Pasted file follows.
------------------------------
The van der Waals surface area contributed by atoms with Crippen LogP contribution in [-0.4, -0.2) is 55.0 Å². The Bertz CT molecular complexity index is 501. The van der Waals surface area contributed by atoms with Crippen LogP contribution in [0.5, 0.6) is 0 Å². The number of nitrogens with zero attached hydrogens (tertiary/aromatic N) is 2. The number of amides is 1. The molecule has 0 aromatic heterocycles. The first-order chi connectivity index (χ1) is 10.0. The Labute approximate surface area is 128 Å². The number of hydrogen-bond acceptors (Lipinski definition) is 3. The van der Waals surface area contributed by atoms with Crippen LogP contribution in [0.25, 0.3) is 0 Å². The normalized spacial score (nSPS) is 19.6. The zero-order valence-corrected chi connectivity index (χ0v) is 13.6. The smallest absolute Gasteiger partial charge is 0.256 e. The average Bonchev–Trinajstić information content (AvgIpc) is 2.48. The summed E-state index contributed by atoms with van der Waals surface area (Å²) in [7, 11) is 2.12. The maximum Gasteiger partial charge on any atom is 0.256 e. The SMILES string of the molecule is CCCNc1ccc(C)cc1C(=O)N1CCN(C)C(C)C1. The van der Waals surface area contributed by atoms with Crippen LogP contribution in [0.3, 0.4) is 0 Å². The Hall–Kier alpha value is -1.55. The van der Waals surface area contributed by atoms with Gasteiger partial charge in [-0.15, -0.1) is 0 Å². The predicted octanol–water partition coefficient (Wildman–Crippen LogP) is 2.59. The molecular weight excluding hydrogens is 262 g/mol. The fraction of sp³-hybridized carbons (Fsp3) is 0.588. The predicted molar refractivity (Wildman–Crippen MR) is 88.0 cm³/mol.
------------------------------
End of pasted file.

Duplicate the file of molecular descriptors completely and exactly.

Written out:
The van der Waals surface area contributed by atoms with Crippen LogP contribution in [-0.4, -0.2) is 55.0 Å². The Bertz CT molecular complexity index is 501. The van der Waals surface area contributed by atoms with Crippen LogP contribution in [0.5, 0.6) is 0 Å². The number of nitrogens with zero attached hydrogens (tertiary/aromatic N) is 2. The number of amides is 1. The molecule has 0 aromatic heterocycles. The first-order chi connectivity index (χ1) is 10.0. The Labute approximate surface area is 128 Å². The number of hydrogen-bond acceptors (Lipinski definition) is 3. The van der Waals surface area contributed by atoms with Crippen LogP contribution in [0.25, 0.3) is 0 Å². The normalized spacial score (nSPS) is 19.6. The zero-order valence-corrected chi connectivity index (χ0v) is 13.6. The smallest absolute Gasteiger partial charge is 0.256 e. The average Bonchev–Trinajstić information content (AvgIpc) is 2.48. The summed E-state index contributed by atoms with van der Waals surface area (Å²) in [7, 11) is 2.12. The maximum Gasteiger partial charge on any atom is 0.256 e. The SMILES string of the molecule is CCCNc1ccc(C)cc1C(=O)N1CCN(C)C(C)C1. The van der Waals surface area contributed by atoms with Crippen LogP contribution in [0.3, 0.4) is 0 Å². The Hall–Kier alpha value is -1.55. The van der Waals surface area contributed by atoms with Gasteiger partial charge in [-0.15, -0.1) is 0 Å². The predicted octanol–water partition coefficient (Wildman–Crippen LogP) is 2.59. The molecular weight excluding hydrogens is 262 g/mol. The fraction of sp³-hybridized carbons (Fsp3) is 0.588. The predicted molar refractivity (Wildman–Crippen MR) is 88.0 cm³/mol.